Quoting BigJKU (Reply 7):
The Raptor does the same thing only faster, higher and with very low observability

Not always true. From Ground the Typhoon has better performance, higher acceleration. Also service ceilling is marginally higher and with OBOGS problematics a nogo.

Quoting BigJKU (Reply 7):
while carrying 6 BVR missiles and 2 WVR missiles.

True, but the Typhoon has 15 Hardpoints for Weapons and they are integrated/recessed into the fuselage to not worsen the RCS and aerodynamics to much.

Quoting BigJKU (Reply 7):
The Eurofighter takes nice, incremental steps forward from 4th generation fighters basically getting you F-15/SU-27 plus performance in an F-18 sized package.

Sorry to say but that's the most ignorant post i have readed from you.

I think you have not really an idea about the capabilities from the plane and you downplay it by a great deal because your bias. How could a incremental F-18 package with F-15 plus performance win over the SU-35,F-16-F-15,F-18, F-22, Mirage?    banghead   banghead   banghead   banghead 

[Edited 2012-08-03 07:00:26]


“Faliure is not an option.”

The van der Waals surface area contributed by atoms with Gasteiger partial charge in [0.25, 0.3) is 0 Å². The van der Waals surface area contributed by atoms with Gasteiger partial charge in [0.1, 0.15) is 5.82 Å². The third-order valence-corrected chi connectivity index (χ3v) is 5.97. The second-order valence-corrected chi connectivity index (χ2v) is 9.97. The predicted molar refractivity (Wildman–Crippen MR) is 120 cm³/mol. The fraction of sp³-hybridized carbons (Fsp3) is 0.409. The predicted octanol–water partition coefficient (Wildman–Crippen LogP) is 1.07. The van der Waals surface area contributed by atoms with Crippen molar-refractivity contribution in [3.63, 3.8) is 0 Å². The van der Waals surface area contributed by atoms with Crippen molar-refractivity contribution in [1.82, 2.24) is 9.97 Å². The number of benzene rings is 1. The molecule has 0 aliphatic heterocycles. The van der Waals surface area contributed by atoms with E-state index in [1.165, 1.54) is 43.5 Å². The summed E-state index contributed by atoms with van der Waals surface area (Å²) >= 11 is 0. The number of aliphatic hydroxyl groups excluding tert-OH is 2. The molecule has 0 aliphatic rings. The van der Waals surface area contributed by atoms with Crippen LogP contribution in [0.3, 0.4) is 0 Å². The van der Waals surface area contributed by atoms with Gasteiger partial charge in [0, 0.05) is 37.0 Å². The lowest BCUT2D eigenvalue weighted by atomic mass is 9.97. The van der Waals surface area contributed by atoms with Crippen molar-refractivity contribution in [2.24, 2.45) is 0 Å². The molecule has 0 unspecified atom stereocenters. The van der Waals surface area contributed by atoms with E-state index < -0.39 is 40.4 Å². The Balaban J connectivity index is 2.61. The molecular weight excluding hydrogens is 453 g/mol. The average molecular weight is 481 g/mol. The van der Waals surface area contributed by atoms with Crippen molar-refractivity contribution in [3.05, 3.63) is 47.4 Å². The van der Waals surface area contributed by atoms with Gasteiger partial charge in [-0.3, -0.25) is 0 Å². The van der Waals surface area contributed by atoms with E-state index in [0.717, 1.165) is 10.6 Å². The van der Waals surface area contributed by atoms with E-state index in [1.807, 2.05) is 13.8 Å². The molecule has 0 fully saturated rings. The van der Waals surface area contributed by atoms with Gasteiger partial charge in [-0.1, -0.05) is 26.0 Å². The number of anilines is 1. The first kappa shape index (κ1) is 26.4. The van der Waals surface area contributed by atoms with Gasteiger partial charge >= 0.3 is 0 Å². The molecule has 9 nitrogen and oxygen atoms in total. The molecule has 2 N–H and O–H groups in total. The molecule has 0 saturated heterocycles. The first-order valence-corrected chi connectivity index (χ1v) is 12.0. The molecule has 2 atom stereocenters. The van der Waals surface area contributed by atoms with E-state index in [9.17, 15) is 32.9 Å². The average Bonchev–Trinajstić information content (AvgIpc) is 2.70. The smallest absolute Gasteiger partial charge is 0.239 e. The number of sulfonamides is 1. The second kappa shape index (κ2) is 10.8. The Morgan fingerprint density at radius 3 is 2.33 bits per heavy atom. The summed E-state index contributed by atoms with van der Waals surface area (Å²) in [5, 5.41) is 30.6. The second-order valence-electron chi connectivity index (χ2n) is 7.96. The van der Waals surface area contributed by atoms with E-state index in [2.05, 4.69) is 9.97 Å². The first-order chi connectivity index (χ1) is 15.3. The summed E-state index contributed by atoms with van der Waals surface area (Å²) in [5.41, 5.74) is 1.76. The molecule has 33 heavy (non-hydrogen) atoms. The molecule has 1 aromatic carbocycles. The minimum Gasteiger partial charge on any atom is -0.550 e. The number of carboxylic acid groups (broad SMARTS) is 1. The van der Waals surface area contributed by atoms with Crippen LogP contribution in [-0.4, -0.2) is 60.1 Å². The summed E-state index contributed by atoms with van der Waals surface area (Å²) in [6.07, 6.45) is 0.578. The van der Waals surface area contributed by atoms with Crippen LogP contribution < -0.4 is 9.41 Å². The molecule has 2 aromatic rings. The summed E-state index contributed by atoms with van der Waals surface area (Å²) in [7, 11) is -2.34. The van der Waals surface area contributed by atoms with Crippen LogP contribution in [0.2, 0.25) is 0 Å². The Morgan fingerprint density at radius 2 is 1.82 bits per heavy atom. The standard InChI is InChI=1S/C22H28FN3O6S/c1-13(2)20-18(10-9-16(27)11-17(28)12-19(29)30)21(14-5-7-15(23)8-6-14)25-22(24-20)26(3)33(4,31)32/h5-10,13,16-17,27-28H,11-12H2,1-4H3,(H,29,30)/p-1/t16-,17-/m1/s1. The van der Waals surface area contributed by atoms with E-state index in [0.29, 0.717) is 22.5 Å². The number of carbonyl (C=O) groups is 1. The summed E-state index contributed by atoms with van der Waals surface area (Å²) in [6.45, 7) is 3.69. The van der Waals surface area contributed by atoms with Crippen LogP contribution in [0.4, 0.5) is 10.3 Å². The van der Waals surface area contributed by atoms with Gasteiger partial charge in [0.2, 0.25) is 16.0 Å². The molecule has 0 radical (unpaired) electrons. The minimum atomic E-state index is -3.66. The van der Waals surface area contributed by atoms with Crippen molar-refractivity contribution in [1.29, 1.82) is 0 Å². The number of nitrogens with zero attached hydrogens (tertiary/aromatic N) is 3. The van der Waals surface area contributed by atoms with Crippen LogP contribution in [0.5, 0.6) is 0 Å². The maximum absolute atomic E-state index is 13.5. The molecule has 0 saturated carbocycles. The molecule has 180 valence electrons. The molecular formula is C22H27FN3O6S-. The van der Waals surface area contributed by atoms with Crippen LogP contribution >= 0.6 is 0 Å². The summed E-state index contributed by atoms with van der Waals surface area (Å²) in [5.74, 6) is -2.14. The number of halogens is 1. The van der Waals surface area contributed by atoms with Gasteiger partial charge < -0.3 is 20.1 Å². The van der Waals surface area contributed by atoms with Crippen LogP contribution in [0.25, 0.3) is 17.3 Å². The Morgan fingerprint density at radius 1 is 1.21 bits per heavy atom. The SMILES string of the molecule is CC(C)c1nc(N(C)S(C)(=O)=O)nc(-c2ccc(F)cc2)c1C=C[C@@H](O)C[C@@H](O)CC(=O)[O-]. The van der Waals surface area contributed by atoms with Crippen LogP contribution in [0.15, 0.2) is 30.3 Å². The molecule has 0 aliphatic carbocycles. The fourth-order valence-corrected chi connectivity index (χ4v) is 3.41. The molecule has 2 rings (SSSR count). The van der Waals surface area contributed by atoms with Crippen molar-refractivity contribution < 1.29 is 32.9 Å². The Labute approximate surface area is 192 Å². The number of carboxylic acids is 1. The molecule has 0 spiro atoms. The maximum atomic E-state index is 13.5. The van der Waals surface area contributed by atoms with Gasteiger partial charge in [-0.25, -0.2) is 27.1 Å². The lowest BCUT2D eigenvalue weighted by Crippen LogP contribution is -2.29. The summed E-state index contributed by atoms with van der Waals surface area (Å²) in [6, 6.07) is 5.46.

User currently offlineptrjong From Netherlands, joined Mar 2005, 3944 posts, RR: 18
Reply 9, posted (2 years 4 weeks 1 day 14 hours ago) and read 12639 times:

Quoting BigJKU (Reply 7):
4th generation fighter

There are no fighter generations. It's such a crap concept. What are the five generations for you?



The only difference between me and a madman is that I am not mad (Salvador Dali)
User currently offlineautothrust From Switzerland, joined Jun 2006, 1595 posts, RR: 9
Reply 10, posted (2 years 4 weeks 1 day 14 hours ago) and read 12627 times:

Quoting ptrjong (Reply 9):
It's such a crap concept

It's a bullshit concept to distinguish oneself from the others because arbitrary and incremental number. It something like mine is bigger then yours.   

The truth is that nothing in modern warplanes is as black and white as some want us to believe. It's always a tradeoff and compromise.



“Faliure is not an option.”
User currently offlineBigJKU From United States of America, joined Feb 2007, 879 posts, RR: 12
Reply 11, posted (2 years 4 weeks 1 day 14 hours ago) and read 12622 times:

Quoting autothrust (Reply 8):